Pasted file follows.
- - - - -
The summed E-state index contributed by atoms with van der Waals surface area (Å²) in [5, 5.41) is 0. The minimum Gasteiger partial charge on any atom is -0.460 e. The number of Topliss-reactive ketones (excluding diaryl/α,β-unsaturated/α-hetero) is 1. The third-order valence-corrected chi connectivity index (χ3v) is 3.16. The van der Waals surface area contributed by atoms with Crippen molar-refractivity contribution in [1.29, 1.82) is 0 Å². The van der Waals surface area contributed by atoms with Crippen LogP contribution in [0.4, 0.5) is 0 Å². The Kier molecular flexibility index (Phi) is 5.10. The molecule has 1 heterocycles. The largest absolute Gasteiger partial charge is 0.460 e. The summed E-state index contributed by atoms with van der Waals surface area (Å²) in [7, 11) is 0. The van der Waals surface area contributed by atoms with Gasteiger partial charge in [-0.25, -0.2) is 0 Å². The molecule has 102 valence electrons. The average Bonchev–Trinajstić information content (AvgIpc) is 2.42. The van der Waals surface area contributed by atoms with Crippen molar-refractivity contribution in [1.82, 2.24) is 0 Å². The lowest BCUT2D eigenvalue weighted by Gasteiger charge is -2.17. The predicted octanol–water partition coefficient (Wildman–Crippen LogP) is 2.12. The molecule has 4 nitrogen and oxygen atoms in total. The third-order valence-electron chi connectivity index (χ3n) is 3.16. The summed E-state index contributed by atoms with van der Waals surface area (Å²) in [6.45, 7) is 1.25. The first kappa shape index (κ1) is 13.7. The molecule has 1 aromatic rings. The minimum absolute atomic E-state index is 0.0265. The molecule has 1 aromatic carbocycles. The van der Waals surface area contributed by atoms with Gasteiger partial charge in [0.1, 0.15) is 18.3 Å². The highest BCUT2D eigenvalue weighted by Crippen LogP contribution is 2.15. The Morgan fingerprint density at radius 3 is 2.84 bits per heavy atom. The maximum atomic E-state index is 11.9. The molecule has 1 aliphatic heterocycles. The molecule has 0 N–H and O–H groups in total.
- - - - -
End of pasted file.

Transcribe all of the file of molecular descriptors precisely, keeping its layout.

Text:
The summed E-state index contributed by atoms with van der Waals surface area (Å²) in [5, 5.41) is 0. The minimum Gasteiger partial charge on any atom is -0.460 e. The number of Topliss-reactive ketones (excluding diaryl/α,β-unsaturated/α-hetero) is 1. The third-order valence-corrected chi connectivity index (χ3v) is 3.16. The van der Waals surface area contributed by atoms with Crippen molar-refractivity contribution in [1.29, 1.82) is 0 Å². The van der Waals surface area contributed by atoms with Crippen LogP contribution in [0.4, 0.5) is 0 Å². The Kier molecular flexibility index (Phi) is 5.10. The molecule has 1 heterocycles. The largest absolute Gasteiger partial charge is 0.460 e. The summed E-state index contributed by atoms with van der Waals surface area (Å²) in [7, 11) is 0. The van der Waals surface area contributed by atoms with Gasteiger partial charge in [-0.25, -0.2) is 0 Å². The molecule has 102 valence electrons. The average Bonchev–Trinajstić information content (AvgIpc) is 2.42. The van der Waals surface area contributed by atoms with Crippen molar-refractivity contribution in [1.82, 2.24) is 0 Å². The lowest BCUT2D eigenvalue weighted by Gasteiger charge is -2.17. The predicted octanol–water partition coefficient (Wildman–Crippen LogP) is 2.12. The molecule has 4 nitrogen and oxygen atoms in total. The third-order valence-electron chi connectivity index (χ3n) is 3.16. The summed E-state index contributed by atoms with van der Waals surface area (Å²) in [6.45, 7) is 1.25. The first kappa shape index (κ1) is 13.7. The molecule has 1 aromatic rings. The minimum absolute atomic E-state index is 0.0265. The molecule has 1 aromatic carbocycles. The van der Waals surface area contributed by atoms with Gasteiger partial charge in [0.1, 0.15) is 18.3 Å². The highest BCUT2D eigenvalue weighted by Crippen LogP contribution is 2.15. The Morgan fingerprint density at radius 3 is 2.84 bits per heavy atom. The maximum atomic E-state index is 11.9. The molecule has 1 aliphatic heterocycles. The molecule has 0 N–H and O–H groups in total.